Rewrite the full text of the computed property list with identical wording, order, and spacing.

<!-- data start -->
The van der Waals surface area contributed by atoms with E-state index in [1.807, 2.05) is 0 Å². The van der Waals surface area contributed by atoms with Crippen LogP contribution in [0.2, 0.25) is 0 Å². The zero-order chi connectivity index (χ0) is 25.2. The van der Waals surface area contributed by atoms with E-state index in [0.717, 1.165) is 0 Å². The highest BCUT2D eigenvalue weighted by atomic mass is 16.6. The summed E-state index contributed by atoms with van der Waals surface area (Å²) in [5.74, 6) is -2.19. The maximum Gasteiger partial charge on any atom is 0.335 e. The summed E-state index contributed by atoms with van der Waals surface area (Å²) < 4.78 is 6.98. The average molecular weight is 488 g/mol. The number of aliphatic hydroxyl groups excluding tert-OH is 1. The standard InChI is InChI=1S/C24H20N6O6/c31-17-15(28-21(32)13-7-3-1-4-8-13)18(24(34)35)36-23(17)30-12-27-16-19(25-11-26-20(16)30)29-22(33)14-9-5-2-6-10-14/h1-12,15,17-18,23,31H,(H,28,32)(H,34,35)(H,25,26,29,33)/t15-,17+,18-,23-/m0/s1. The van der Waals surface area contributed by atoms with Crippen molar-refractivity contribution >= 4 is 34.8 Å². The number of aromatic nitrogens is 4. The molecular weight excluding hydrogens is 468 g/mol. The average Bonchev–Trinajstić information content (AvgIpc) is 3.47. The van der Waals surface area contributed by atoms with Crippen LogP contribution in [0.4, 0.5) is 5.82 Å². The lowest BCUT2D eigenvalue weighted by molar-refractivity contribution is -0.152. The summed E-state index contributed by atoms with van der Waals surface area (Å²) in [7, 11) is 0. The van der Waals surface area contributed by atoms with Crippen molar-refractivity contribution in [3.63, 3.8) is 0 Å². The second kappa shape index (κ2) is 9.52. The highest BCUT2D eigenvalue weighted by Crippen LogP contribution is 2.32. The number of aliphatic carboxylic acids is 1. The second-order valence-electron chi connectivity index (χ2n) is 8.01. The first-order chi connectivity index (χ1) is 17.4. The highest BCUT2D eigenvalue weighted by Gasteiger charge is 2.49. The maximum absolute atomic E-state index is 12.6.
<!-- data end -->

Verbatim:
The van der Waals surface area contributed by atoms with E-state index in [1.807, 2.05) is 0 Å². The van der Waals surface area contributed by atoms with Crippen LogP contribution in [0.2, 0.25) is 0 Å². The zero-order chi connectivity index (χ0) is 25.2. The van der Waals surface area contributed by atoms with E-state index in [0.717, 1.165) is 0 Å². The highest BCUT2D eigenvalue weighted by atomic mass is 16.6. The summed E-state index contributed by atoms with van der Waals surface area (Å²) in [5.74, 6) is -2.19. The maximum Gasteiger partial charge on any atom is 0.335 e. The summed E-state index contributed by atoms with van der Waals surface area (Å²) < 4.78 is 6.98. The average molecular weight is 488 g/mol. The number of aliphatic hydroxyl groups excluding tert-OH is 1. The standard InChI is InChI=1S/C24H20N6O6/c31-17-15(28-21(32)13-7-3-1-4-8-13)18(24(34)35)36-23(17)30-12-27-16-19(25-11-26-20(16)30)29-22(33)14-9-5-2-6-10-14/h1-12,15,17-18,23,31H,(H,28,32)(H,34,35)(H,25,26,29,33)/t15-,17+,18-,23-/m0/s1. The van der Waals surface area contributed by atoms with Crippen molar-refractivity contribution >= 4 is 34.8 Å². The number of aromatic nitrogens is 4. The molecular weight excluding hydrogens is 468 g/mol. The average Bonchev–Trinajstić information content (AvgIpc) is 3.47. The van der Waals surface area contributed by atoms with Crippen LogP contribution in [0.4, 0.5) is 5.82 Å². The lowest BCUT2D eigenvalue weighted by molar-refractivity contribution is -0.152. The summed E-state index contributed by atoms with van der Waals surface area (Å²) in [7, 11) is 0. The van der Waals surface area contributed by atoms with Crippen molar-refractivity contribution in [3.63, 3.8) is 0 Å². The second kappa shape index (κ2) is 9.52. The highest BCUT2D eigenvalue weighted by Crippen LogP contribution is 2.32. The number of aliphatic carboxylic acids is 1. The second-order valence-electron chi connectivity index (χ2n) is 8.01. The first-order chi connectivity index (χ1) is 17.4. The highest BCUT2D eigenvalue weighted by Gasteiger charge is 2.49. The maximum absolute atomic E-state index is 12.6.